I spend the 45 minute flight from Pokhara gazing at the Annapurna range, which seems to melt into the clouds like a mirage as we wing toward Kathmandu. At the airport, we share a van with two ladies from Asheville, North Carolina (small world) who have just arrived and are joining a group to hike the Ghorepani loop in a few days. I have to stifle a spike of jealousy: they have their whole journey ahead of them, while I have to leave tomorrow. I smile and wish them an enjoyable trek.
After lunch, we visit Swayambhunath, also known as the Monkey Temple, located west of Kathmandu city. One of the oldest religous sites in Nepal, the site is considered Buddhist but the place is revered by both Buddhists and Hindus. Climbing the stairs with our guide (the short stairs, not the 365 step route), we gaze at the giant stupa, its painted eyes surveying the city. It’s Saturday, a day off for most folks in Kathmandu. Young couples and groups of friends wander the grounds, munching on cotton candy and sipping from icy coconuts. Families bring picnics and spend the day socializing, praying and reflecting; a group of women are sifting red rice, the remains from an earlier ceremony.
It’s a lively place, full of people laughing and children running around willy-nilly. It’s a world away from the solemn churches of my childhood. As I sit and watch two monkeys scamper and swing on a line of prayer flags, I imagine monkeys in the churches I attended as a kid.
I’m not sure that the Methodist ladies would have approved, but I would have thoroughly enjoyed it.
That evening, we gather for our last supper together in Kathmandu at Phat Khat, a bohemian place tucked in the heart of Thamel. Cozy in the corner table, we toast our journey and play one more hand of dun bohl. We discuss plans for getting together again. I promise to visit Vic and Karen in North Carolina and we’re all dreaming of a trek in the Mustang region. I’m already scheming to get back to Nepal.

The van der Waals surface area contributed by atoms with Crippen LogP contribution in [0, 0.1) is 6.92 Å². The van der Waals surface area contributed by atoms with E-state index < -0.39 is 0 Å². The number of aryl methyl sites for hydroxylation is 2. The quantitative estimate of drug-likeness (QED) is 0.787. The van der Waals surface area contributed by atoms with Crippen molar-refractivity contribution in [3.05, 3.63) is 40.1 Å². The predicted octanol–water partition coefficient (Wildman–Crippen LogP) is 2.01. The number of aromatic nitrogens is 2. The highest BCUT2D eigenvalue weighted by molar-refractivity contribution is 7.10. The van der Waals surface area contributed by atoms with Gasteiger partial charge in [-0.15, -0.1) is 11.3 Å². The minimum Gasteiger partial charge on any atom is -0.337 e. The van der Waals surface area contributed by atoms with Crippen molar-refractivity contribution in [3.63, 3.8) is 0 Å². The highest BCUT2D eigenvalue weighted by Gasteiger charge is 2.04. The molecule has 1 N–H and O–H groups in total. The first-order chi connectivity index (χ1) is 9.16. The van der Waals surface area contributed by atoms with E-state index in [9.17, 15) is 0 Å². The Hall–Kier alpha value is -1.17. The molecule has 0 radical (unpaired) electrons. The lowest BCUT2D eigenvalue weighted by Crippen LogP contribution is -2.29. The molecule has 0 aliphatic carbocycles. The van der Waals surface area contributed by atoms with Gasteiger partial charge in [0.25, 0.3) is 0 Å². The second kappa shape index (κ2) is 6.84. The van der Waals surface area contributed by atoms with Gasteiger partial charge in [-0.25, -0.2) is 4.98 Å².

I decide to exercise caution and make it an early night, though I’d rather stay cocooned in the hazy ambiance and low conversations around me. Navigating our way back to the hotel, I’m desperate to capture every detail: how passing headlights make the stalls of brass statuettes gleam; the repetitive call from pedicab drivers offering me ride; the scent of incense that mixes with various pungent odors rising from the street. It’s chaotic and dirty and overwhelming and wonderful.
Dan and Gokul are there to see us off the next morning. Gokul presents the three of us with prayer shawls for safe travels. I tell him feri perto la: I’ll see you soon. I hope that I do.
I snuffle as we pull into Kathmandu traffic; I turn towards the window so that the ladies don’t see me wipe my eyes (they do anyway).
On my flight to Singapore, I think about the fact that the amazingness of this trip was due to the sum of its elements: a small group of like-minded people, excellent weather, gorgeous natural scenery and guides that are passionate and knowledgeable about Nepal. I know that when I return, it will be different. It won’t be the same experience twice.
However, there are some things that I think will remain. I can’t help but think I was my best self on the trail: the most positive, the most determined, the most awed. I worked hard, it was difficult, but I didn’t give up (even though I considered it on a few stair climbs). I’m grateful that Nepal, and the people that I was lucky enough to meet, gave me the ability to realize what I have the capacity to do and be. I know I’m leaving a part of my heart in Nepal, but I’m taking the peace of spirit and unwavering good humor of the Nepali people with me.
Mo Nepali chouri. I am a daughter of Nepal.